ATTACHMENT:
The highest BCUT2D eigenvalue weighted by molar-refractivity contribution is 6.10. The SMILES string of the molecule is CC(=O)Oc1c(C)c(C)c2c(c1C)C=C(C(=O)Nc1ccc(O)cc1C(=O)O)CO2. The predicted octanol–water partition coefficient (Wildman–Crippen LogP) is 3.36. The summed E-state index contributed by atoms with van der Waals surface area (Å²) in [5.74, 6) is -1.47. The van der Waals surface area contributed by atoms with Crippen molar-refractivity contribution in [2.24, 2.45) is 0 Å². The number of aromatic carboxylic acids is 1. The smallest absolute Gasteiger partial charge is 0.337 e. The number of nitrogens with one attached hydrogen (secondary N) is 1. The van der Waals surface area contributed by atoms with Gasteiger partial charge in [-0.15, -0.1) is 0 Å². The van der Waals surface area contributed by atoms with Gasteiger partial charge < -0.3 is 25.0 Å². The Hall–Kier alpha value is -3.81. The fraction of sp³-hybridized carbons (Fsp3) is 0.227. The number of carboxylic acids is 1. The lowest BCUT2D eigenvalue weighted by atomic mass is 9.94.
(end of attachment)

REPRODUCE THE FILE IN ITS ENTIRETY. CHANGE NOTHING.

The highest BCUT2D eigenvalue weighted by molar-refractivity contribution is 6.10. The SMILES string of the molecule is CC(=O)Oc1c(C)c(C)c2c(c1C)C=C(C(=O)Nc1ccc(O)cc1C(=O)O)CO2. The predicted octanol–water partition coefficient (Wildman–Crippen LogP) is 3.36. The summed E-state index contributed by atoms with van der Waals surface area (Å²) in [5.74, 6) is -1.47. The van der Waals surface area contributed by atoms with Crippen molar-refractivity contribution in [2.24, 2.45) is 0 Å². The number of aromatic carboxylic acids is 1. The smallest absolute Gasteiger partial charge is 0.337 e. The number of nitrogens with one attached hydrogen (secondary N) is 1. The van der Waals surface area contributed by atoms with Gasteiger partial charge in [-0.15, -0.1) is 0 Å². The van der Waals surface area contributed by atoms with Gasteiger partial charge < -0.3 is 25.0 Å². The Hall–Kier alpha value is -3.81. The fraction of sp³-hybridized carbons (Fsp3) is 0.227. The number of carboxylic acids is 1. The lowest BCUT2D eigenvalue weighted by atomic mass is 9.94.